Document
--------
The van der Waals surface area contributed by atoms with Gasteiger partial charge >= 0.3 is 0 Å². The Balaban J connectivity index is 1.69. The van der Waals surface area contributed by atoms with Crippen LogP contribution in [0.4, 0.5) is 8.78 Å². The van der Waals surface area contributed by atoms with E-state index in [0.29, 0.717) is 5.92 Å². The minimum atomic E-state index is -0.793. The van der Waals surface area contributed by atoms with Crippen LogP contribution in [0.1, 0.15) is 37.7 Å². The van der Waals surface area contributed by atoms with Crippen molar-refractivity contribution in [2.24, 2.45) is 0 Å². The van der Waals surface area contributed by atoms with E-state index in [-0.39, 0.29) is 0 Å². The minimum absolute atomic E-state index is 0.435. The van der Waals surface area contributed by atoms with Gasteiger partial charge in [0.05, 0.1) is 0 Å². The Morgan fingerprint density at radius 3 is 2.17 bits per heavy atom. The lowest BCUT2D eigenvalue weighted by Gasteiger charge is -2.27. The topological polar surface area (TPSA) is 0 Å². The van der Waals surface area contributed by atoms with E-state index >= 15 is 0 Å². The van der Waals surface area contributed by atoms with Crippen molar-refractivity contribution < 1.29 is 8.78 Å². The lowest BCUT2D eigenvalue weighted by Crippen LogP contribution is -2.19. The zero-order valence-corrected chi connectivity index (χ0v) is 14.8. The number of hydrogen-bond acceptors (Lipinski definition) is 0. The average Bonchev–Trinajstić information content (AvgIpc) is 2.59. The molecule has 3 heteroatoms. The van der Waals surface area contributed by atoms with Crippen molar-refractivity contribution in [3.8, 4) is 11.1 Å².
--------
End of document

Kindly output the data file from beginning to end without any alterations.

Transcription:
The van der Waals surface area contributed by atoms with Gasteiger partial charge >= 0.3 is 0 Å². The Balaban J connectivity index is 1.69. The van der Waals surface area contributed by atoms with Crippen LogP contribution in [0.4, 0.5) is 8.78 Å². The van der Waals surface area contributed by atoms with E-state index in [0.29, 0.717) is 5.92 Å². The minimum atomic E-state index is -0.793. The van der Waals surface area contributed by atoms with Crippen LogP contribution in [0.1, 0.15) is 37.7 Å². The van der Waals surface area contributed by atoms with Crippen molar-refractivity contribution in [2.24, 2.45) is 0 Å². The van der Waals surface area contributed by atoms with E-state index in [-0.39, 0.29) is 0 Å². The minimum absolute atomic E-state index is 0.435. The van der Waals surface area contributed by atoms with Gasteiger partial charge in [0.05, 0.1) is 0 Å². The Morgan fingerprint density at radius 3 is 2.17 bits per heavy atom. The lowest BCUT2D eigenvalue weighted by Gasteiger charge is -2.27. The topological polar surface area (TPSA) is 0 Å². The van der Waals surface area contributed by atoms with E-state index >= 15 is 0 Å². The van der Waals surface area contributed by atoms with Crippen molar-refractivity contribution < 1.29 is 8.78 Å². The lowest BCUT2D eigenvalue weighted by Crippen LogP contribution is -2.19. The zero-order valence-corrected chi connectivity index (χ0v) is 14.8. The number of hydrogen-bond acceptors (Lipinski definition) is 0. The average Bonchev–Trinajstić information content (AvgIpc) is 2.59. The molecule has 3 heteroatoms. The van der Waals surface area contributed by atoms with Crippen molar-refractivity contribution in [3.8, 4) is 11.1 Å².